Council rolls back zoning requirements on new builds along Blythewood road

Council passed, unanimously, amendments dismantling key elements of a zoning ordinance put in place by a previous administration aimed at eventually creating a more attractive streetscape in the Town Center District by requiring new buildings to be constructed closer to the road right-of way.

Ordinance 2017.010 will allow new buildings on Blythewood Road between I-77 and Highway 21 to be built 25 feet or more from the road right-of-way and will allow drive thru window traffic to be situated in front of the buildings, between the façade and the road right-of-way.

Some members of Town government have said the amendments are being passed to accommodate a Taco Bell fast food restaurant that hopes to come to Blythewood Road.

While the Town’s Planning Commission recommended, also unanimously, against Council passing the amendments, Council members did so Monday night with little comment other than to lecture the lone resident who spoke against the amendments.

“This [amendment] is the opposite of what I envision for the town,” Donald Brock of the Oakhurst neighborhood told Council. “I don’t consider us having a true town center. And the idea of us adding more of what we have, when the community has asked for something else, we have no reason to sacrifice the look and feel and community standards of our town to accommodate more of the same,” Brock told Council members.

“We have the opportunity to truly build a unique and vibrant community,” Brock said. “The speed with which Blythewood is growing will attract numerous businesses, but we must be selective which businesses we allow in our community. Adding more of the same will not enhance the look, feel and attractiveness of the town. It simply will keep the status quo which is unacceptable. I ask Council to vote ‘No’ on this proposal.”

After Brock finished, Mayor J. Michael Ross, who has been pushing for passage of the proposed changes for several months, took after Brock.

“I certainly have a comment. This is the final reading. There are only two people [Brock and former Councilman Paul Moscoti who spoke against the proposal at three town meetings] who have taken this position that our community will go to hell in a handbasket. These are four lots that have sat vacant a lot longer than you have lived here, Mr. Brock.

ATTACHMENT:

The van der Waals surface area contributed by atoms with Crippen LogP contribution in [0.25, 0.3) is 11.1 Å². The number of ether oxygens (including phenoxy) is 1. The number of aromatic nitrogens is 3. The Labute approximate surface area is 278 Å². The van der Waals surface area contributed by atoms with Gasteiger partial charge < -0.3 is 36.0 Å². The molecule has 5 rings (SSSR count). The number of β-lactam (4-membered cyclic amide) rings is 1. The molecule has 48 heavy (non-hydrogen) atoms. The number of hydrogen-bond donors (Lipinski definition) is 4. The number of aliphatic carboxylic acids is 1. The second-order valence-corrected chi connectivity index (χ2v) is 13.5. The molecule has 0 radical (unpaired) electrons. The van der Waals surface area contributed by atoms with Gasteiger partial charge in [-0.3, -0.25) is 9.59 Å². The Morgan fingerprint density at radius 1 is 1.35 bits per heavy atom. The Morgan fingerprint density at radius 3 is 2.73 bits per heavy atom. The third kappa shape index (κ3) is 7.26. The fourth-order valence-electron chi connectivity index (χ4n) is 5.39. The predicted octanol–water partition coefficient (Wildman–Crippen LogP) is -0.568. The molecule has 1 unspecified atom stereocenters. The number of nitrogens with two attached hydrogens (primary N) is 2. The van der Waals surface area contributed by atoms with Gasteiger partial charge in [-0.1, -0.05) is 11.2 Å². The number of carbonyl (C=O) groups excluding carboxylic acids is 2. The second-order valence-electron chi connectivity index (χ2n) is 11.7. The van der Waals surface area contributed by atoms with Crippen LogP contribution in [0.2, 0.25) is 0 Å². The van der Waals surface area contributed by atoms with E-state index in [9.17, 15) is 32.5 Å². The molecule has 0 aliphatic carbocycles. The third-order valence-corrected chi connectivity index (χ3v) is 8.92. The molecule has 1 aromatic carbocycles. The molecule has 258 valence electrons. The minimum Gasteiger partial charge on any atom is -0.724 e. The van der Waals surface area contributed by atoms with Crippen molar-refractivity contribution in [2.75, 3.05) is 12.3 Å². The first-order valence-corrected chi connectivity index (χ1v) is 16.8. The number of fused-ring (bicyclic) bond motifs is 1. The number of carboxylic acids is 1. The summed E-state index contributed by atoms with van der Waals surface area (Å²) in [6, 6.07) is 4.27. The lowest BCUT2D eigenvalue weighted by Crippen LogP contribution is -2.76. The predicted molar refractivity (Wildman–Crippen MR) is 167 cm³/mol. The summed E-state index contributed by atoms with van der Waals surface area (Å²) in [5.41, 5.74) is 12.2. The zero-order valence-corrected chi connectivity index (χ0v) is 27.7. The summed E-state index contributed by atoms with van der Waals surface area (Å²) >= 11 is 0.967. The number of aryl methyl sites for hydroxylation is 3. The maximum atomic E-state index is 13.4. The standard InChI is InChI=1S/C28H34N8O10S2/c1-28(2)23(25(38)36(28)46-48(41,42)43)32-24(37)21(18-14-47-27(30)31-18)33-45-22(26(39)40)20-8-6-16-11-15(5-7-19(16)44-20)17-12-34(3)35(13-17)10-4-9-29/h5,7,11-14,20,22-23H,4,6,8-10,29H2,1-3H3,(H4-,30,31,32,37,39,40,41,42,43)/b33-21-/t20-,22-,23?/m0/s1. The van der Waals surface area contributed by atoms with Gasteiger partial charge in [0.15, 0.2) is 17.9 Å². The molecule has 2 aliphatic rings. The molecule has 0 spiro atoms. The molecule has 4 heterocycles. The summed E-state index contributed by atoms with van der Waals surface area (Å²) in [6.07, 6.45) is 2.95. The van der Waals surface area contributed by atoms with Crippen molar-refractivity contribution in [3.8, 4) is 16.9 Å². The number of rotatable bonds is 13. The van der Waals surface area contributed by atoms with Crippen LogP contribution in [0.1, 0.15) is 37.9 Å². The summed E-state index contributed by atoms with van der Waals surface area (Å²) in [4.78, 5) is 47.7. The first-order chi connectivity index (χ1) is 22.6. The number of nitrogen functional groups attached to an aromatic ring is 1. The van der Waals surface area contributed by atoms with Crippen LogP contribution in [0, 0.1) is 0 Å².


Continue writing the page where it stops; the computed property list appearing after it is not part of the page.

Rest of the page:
We aren’t changing Blythewood’s history. We aren’t taking the vision away from Blythewood. We have looked at Blythewood Road and we believe that the potential is in McNulty. And we all want that,” Ross said. “We don’t pay any taxes in Blythewood. Businesses support this town. So this is an opportunity for us to generate more income, to do more things, to develop McNulty Road one day.”

“There may be more people who have that passion.  We aren’t going to destroy Blythewood with this vote. We don’t think how you may think. But everyone whose sitting here is thinking what’s best for Blythewood,” Ross said. “And those landowners have paid taxes on that land. We have not had one new development since I’ve been mayor. We want to give another opportunity,” he said.

“Those are my comments to you. Any other comments?” he asked looking toward the other Council members.

Councilman Tom Utroska said he had heard from four people, including Jim McLean, opposed to the amendment.

“I told him the Board of Architectural Review would still look at everything including signage,” Ross said.

Then Councilman Larry Griffin tore into Brock.

“When I hear people come here and say they want to make this a sleepy town like it used to be, but the way it used to be is nowhere close to where it is right now. And if we were to take the same approach, Mr. Brock, and we were to look at certain situations and if this is the way I want it, but it’s not best for the town, then we’re doing the town a great injustice,” Griffin said. “So when this vote comes up, I’m in a quandary, because how do we want growth and where do we want growth. Who makes that decision? Is it the community? The town? What will be best for Blythewood? What makes Blythewood so attractive? So when I see the growth, it needs to be controlled growth. We need to make decisions whatever is better,” he said.

“I know and feel the growth that has happened from the dirt roads. I grew up here. My roots are here. I just want everybody to slow down and look at it. It’s not personal. It’s personal for the town,” Griffin said.

While four residents spoke out against the ordinance over the last few months, only two people, the property owner, Marie Berry, and her realtor, Darren Rhodes with Coldwell Banker, spoke in favor of the proposed amendments.

The amendments passed 5-0.

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